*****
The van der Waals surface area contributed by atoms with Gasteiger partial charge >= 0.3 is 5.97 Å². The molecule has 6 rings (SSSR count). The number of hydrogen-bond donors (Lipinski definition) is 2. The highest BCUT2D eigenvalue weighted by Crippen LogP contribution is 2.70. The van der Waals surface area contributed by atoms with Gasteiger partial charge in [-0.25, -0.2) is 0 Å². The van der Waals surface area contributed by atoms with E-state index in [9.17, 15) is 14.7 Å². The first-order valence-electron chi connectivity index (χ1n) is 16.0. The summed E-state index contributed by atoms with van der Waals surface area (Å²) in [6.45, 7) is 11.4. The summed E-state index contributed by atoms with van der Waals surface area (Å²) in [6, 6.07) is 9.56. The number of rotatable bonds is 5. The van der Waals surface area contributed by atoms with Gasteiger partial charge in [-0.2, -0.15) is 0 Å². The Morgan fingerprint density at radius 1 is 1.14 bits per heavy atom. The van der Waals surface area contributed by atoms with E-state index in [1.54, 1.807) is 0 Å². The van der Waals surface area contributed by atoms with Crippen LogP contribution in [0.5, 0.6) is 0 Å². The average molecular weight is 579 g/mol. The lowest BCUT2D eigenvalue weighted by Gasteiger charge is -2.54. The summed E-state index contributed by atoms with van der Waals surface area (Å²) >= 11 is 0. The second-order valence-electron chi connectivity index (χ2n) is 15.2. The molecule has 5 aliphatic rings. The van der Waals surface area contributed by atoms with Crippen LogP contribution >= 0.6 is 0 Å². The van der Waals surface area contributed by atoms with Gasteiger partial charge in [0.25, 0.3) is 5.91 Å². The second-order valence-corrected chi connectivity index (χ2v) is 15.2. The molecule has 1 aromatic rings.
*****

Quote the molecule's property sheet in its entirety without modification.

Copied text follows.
The van der Waals surface area contributed by atoms with Gasteiger partial charge >= 0.3 is 5.97 Å². The molecule has 6 rings (SSSR count). The number of hydrogen-bond donors (Lipinski definition) is 2. The highest BCUT2D eigenvalue weighted by Crippen LogP contribution is 2.70. The van der Waals surface area contributed by atoms with Gasteiger partial charge in [-0.25, -0.2) is 0 Å². The van der Waals surface area contributed by atoms with E-state index in [9.17, 15) is 14.7 Å². The first-order valence-electron chi connectivity index (χ1n) is 16.0. The summed E-state index contributed by atoms with van der Waals surface area (Å²) in [6.45, 7) is 11.4. The summed E-state index contributed by atoms with van der Waals surface area (Å²) in [6, 6.07) is 9.56. The number of rotatable bonds is 5. The van der Waals surface area contributed by atoms with Gasteiger partial charge in [-0.2, -0.15) is 0 Å². The Morgan fingerprint density at radius 1 is 1.14 bits per heavy atom. The van der Waals surface area contributed by atoms with E-state index in [1.54, 1.807) is 0 Å². The van der Waals surface area contributed by atoms with Crippen LogP contribution in [0.5, 0.6) is 0 Å². The average molecular weight is 579 g/mol. The lowest BCUT2D eigenvalue weighted by Gasteiger charge is -2.54. The summed E-state index contributed by atoms with van der Waals surface area (Å²) >= 11 is 0. The second-order valence-electron chi connectivity index (χ2n) is 15.2. The molecule has 5 aliphatic rings. The van der Waals surface area contributed by atoms with Crippen LogP contribution >= 0.6 is 0 Å². The van der Waals surface area contributed by atoms with Gasteiger partial charge in [0.25, 0.3) is 5.91 Å². The second-order valence-corrected chi connectivity index (χ2v) is 15.2. The molecule has 1 aromatic rings.